Wednesday morning we went over the details of the surgery again and I gave my consent. I don’t recall if I called dad at home and told him they were going to do the surgery or how he found out about it. I don’t believe I called him the night before because all of that suctioning and vocal cord issues were in the middle of the night. I’m pretty sure I called him early Wednesday morning to let him know what was going on so he could get there in time for the surgery. Karen was already planning to visit me that day. When dad told Carol about the surgery he said she did not need to come especially since Karen would be there. However Carol took off work to be there anyway.
I took a look at Facebook to see if I told everyone about the trach surgery. I can’t find any message where I told everyone that the surgery was going to happen. I did find this message that Carol posted. She told everyone I had called her and told her about the surgery. I don’t remember calling her directly. I thought dad had called her. Oh well…
Much to my surprise, the ear, nose, and throat doctor who was going to do my surgery was a familiar face. Dr. Robert Youkilis was my regular ENT doctor. I have problems with tinnitus or ringing in my ears. He also periodically cleans the buildup of wax out of my ears. He has consulted with me on my chronic sinus problems as well. It seems you never really know how specialized a specialist will be within their own field. Even though he is an ear, nose and throat doctor, I had only seen him for ears and slightly nose issues. I wondered if perhaps he was more of an ear specialist then the others. But apparently he does throats as well and would be doing my surgery. I never did find out if it was coincidence that he was the guy on call that day or if they called him specifically because I had him listed as my ENT doctor. I think it was probably just lucky coincidence or divine providence that he was the guy to do my surgery.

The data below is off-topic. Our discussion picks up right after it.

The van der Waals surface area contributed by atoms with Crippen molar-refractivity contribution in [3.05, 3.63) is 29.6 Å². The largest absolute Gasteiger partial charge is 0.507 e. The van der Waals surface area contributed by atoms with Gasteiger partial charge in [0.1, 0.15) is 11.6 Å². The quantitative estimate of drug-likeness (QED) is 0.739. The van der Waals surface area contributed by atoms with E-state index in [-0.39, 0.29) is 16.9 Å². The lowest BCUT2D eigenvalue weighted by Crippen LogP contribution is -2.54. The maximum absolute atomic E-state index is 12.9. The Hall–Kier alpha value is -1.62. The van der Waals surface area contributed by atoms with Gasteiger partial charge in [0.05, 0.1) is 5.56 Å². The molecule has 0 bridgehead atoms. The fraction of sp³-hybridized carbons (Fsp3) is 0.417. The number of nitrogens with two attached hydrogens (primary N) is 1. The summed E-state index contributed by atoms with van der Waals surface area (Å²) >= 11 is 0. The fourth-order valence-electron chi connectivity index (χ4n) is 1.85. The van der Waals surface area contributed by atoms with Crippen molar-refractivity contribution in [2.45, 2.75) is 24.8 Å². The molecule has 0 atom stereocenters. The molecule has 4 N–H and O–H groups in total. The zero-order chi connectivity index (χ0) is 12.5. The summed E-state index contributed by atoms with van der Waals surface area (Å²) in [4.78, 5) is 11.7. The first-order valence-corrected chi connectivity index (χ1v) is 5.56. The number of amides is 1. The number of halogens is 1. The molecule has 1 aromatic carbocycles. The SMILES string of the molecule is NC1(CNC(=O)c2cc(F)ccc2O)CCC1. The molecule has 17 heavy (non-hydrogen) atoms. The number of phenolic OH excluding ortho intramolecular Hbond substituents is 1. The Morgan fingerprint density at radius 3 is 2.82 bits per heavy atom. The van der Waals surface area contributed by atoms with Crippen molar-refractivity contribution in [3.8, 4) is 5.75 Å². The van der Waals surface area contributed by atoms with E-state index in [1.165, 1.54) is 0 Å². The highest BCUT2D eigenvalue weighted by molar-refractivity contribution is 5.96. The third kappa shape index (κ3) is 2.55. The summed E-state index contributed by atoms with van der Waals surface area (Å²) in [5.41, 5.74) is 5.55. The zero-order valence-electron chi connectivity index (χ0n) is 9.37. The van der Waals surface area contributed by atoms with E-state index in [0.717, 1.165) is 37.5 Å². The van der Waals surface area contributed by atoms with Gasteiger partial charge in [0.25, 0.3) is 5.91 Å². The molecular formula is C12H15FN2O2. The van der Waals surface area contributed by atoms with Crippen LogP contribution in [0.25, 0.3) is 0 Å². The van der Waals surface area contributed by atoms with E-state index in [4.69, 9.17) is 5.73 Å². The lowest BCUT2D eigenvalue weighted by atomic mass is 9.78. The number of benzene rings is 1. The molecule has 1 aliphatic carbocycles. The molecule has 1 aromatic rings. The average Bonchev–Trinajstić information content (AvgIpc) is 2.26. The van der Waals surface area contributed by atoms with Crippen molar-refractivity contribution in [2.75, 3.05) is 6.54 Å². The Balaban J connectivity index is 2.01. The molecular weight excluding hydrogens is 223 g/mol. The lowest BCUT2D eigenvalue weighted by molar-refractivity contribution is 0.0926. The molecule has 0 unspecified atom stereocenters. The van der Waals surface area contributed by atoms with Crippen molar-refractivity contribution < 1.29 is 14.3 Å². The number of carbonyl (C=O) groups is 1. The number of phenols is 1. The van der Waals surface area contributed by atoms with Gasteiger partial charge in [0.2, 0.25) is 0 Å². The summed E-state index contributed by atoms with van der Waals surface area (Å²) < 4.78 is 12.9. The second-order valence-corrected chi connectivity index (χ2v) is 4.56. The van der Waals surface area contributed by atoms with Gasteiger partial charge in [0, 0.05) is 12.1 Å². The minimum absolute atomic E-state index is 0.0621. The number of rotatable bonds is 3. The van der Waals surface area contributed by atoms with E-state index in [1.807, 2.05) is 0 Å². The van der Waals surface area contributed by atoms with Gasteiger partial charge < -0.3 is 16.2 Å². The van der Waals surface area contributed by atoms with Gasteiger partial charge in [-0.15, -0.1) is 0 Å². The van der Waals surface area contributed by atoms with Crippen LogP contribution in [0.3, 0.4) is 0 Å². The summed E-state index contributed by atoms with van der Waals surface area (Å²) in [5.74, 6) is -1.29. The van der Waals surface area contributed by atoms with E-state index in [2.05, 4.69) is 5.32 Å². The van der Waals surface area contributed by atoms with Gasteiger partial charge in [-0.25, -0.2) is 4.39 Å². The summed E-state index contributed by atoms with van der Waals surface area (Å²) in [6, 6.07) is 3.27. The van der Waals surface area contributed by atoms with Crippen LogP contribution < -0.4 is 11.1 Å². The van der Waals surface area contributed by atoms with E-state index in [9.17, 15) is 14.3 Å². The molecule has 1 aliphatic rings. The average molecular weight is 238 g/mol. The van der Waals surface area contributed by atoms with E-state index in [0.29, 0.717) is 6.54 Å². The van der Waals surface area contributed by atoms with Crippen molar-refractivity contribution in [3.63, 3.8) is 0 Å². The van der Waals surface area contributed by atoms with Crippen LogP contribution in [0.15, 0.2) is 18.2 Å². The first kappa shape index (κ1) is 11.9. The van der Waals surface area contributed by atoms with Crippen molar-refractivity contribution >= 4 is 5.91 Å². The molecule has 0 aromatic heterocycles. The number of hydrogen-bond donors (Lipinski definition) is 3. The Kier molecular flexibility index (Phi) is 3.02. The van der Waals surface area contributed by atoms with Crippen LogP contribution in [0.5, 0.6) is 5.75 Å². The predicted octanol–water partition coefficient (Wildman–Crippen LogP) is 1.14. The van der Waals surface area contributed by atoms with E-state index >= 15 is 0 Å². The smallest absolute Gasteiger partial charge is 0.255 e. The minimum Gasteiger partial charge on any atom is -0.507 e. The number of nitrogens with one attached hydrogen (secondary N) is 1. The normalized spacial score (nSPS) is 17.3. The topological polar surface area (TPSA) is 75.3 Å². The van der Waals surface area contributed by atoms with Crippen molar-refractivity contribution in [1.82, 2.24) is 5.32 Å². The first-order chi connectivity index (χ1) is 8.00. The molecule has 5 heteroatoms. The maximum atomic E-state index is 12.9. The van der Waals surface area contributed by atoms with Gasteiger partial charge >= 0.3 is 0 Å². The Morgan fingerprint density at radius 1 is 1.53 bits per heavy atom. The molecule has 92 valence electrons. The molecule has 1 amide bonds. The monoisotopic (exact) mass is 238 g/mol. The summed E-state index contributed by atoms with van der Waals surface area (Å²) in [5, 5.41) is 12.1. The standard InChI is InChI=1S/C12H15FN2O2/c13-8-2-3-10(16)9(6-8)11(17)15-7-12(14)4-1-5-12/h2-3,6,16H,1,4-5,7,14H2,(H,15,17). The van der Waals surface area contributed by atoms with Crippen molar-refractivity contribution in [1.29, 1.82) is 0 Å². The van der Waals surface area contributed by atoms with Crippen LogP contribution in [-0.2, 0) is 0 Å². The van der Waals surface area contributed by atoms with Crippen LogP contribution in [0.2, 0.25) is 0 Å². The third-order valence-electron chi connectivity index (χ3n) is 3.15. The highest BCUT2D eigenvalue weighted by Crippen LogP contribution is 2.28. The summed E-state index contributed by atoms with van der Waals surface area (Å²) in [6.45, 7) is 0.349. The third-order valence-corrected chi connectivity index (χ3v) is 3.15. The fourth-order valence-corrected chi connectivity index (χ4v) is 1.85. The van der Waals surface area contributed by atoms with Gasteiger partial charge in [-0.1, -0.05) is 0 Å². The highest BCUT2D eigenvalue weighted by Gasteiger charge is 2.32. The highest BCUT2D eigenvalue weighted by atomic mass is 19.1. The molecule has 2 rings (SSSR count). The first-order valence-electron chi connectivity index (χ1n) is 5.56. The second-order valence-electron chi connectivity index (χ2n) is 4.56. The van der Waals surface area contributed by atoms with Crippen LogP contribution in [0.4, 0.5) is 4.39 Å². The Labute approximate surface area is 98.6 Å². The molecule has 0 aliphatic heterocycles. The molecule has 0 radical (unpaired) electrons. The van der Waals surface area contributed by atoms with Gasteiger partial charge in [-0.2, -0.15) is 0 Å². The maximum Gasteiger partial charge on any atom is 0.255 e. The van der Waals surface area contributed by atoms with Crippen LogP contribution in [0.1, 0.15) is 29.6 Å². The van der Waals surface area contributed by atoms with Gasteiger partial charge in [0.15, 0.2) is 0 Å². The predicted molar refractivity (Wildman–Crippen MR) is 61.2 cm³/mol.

I was able to speak with him briefly before the surgery. We talked about my inability to be intubated normally and that we would have to do a nasal intubation up the left nostril. I believe it was about noon when they carted me off to the surgery. They transferred me from the hospital bed onto a gurney and I gave them warnings about being careful with my loose kneecaps. They said they could do the surgery on that gurney and I would not need to transfer again.